Portelet Bay, a Forgotten Tragedy

The Great War 1914-18 didn’t touch the Channel Islands directly. True, many Jerseymen joined up to fight, and many never returned. And a POW camp popped up on the sand dunes with hundreds of Germans enjoying a little holiday there. But generally speaking, life in our quiet island continued as normal.

On the site of the present day Highlands College was a Jesuit school, Notre Dame de Bon Secours. On 6th July 1915 a group of students set off for their annual picnic with a school master. Their destination was Portelet Bay on Jersey’s south-west coast.

The weather was poor – cloudy and windy. Nonetheless the boys, seeing the tide receding, decided to bathe. Few were able to swim, but ventured into the shallower waters off the western edge of the causeway leading over to Janvrin’s tomb.

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It appears that a large wave swept the boys over the causeway to the deeper waters on the other side.

Eight boys were drowned.

Bat Out Of Cork

It was December 2009 when I left Ireland to return to Jersey after two years. The financial crisis had done me in. Here’s my final blog from Ireland, and my final run in the city of Cork.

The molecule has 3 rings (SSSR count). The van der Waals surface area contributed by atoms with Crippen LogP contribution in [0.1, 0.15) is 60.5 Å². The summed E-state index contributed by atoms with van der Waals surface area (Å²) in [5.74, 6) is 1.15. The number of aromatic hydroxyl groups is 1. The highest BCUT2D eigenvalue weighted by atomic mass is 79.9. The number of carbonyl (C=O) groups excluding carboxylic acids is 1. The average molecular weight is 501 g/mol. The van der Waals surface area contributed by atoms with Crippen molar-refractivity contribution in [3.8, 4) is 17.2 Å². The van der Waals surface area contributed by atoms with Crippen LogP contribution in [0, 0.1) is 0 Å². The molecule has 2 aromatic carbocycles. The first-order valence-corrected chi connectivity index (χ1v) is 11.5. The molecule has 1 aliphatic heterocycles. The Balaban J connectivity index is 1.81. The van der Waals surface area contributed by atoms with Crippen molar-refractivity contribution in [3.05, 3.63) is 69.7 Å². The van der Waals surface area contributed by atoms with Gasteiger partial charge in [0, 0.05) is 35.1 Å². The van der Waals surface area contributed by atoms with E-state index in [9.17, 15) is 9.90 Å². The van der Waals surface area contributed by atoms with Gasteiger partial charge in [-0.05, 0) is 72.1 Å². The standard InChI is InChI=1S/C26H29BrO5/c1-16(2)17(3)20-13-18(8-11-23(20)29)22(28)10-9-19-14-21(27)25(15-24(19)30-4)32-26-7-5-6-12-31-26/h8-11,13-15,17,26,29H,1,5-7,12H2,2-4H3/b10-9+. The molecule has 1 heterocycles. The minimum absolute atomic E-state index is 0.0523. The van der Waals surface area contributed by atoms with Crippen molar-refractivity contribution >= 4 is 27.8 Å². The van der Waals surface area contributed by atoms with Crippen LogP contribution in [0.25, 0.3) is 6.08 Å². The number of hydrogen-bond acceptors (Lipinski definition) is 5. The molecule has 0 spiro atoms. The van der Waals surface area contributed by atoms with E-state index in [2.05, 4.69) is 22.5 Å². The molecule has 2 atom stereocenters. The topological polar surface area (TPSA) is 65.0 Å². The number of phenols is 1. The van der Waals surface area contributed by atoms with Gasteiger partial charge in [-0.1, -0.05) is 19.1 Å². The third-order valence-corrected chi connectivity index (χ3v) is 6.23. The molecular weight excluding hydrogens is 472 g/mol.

Back On The Rock

The present lousy weather isn’t, of course, confined to Cork. However yesterday (Saturday) in the city centre was one of the gloomiest, wettest and windiest days it is possible to have. Happily the city has places like the excellent English Market and the Crawford Art Gallery to dry out in whilst hoping that the River Lee remains where it is on the spring tide. The recent flooding was most unwelcome with the Mardyke, including the first class UCC sports complex, being particularly badly damaged.

Today (Sunday) was a distinct improvement with only a couple of drenchings as I made my way from Togher up Spur Hill and into the countryside beyond. At three miles I hit a nice rhythm and, with a little right and left, found myself on a proper country lane – the type with grass growing down the middle. It is not so easy to find these…

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Jersey’s German Dead

During their five years uninvited stay with us, it was inevitable that a number of Nazi Germany’s forces passed away. Natural causes accounted for many. There were drownings, accidents and the odd suicide and execution. In the latter months particularly, growing numbers died at the General Hospital after sustaining battle wounds in France or in the seas around the Channel Islands. Shortage of anaesthetic at that stage meant that many died badly.

The bodies were added to those who were prisoners of war here during WW1 but who passed away during their stay.

Most were interred at St Brelade’s churchyard. Below are then-and-now shots of the Rectory grounds. The first (thank you Peter Knight) was taken in 1947 and shows a number of marked graves. The wooden crosses replaced the original iron crosses. These graves were eventually moved across the road into the main churchyard. The second image is from much the same spot, taken today.